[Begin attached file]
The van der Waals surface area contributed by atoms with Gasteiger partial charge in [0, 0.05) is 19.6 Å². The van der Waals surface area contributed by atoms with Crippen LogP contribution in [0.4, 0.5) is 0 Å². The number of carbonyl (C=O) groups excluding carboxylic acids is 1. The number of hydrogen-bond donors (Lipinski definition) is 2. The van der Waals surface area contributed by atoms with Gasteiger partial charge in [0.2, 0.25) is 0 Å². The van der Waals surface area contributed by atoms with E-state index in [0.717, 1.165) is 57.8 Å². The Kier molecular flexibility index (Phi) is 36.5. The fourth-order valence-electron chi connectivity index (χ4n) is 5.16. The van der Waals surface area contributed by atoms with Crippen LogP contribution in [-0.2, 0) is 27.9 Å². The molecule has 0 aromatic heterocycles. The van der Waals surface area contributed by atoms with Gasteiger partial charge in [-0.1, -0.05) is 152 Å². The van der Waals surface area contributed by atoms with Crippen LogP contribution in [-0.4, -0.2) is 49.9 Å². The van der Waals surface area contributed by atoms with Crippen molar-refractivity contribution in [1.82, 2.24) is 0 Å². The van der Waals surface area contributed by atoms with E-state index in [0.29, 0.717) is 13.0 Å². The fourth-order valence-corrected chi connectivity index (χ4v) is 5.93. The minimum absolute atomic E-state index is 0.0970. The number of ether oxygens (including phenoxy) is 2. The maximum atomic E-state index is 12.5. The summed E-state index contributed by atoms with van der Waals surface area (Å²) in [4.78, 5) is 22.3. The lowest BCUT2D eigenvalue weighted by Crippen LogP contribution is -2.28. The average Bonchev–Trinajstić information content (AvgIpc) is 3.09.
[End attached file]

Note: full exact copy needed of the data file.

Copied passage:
The van der Waals surface area contributed by atoms with Gasteiger partial charge in [0, 0.05) is 19.6 Å². The van der Waals surface area contributed by atoms with Crippen LogP contribution in [0.4, 0.5) is 0 Å². The number of carbonyl (C=O) groups excluding carboxylic acids is 1. The number of hydrogen-bond donors (Lipinski definition) is 2. The van der Waals surface area contributed by atoms with Gasteiger partial charge in [0.2, 0.25) is 0 Å². The van der Waals surface area contributed by atoms with E-state index in [0.717, 1.165) is 57.8 Å². The Kier molecular flexibility index (Phi) is 36.5. The fourth-order valence-electron chi connectivity index (χ4n) is 5.16. The van der Waals surface area contributed by atoms with Crippen LogP contribution in [-0.2, 0) is 27.9 Å². The molecule has 0 aromatic heterocycles. The van der Waals surface area contributed by atoms with Gasteiger partial charge in [-0.1, -0.05) is 152 Å². The van der Waals surface area contributed by atoms with Crippen LogP contribution in [-0.4, -0.2) is 49.9 Å². The van der Waals surface area contributed by atoms with Crippen molar-refractivity contribution in [1.82, 2.24) is 0 Å². The van der Waals surface area contributed by atoms with E-state index in [0.29, 0.717) is 13.0 Å². The fourth-order valence-corrected chi connectivity index (χ4v) is 5.93. The minimum absolute atomic E-state index is 0.0970. The number of ether oxygens (including phenoxy) is 2. The maximum atomic E-state index is 12.5. The summed E-state index contributed by atoms with van der Waals surface area (Å²) in [4.78, 5) is 22.3. The lowest BCUT2D eigenvalue weighted by Crippen LogP contribution is -2.28. The average Bonchev–Trinajstić information content (AvgIpc) is 3.09.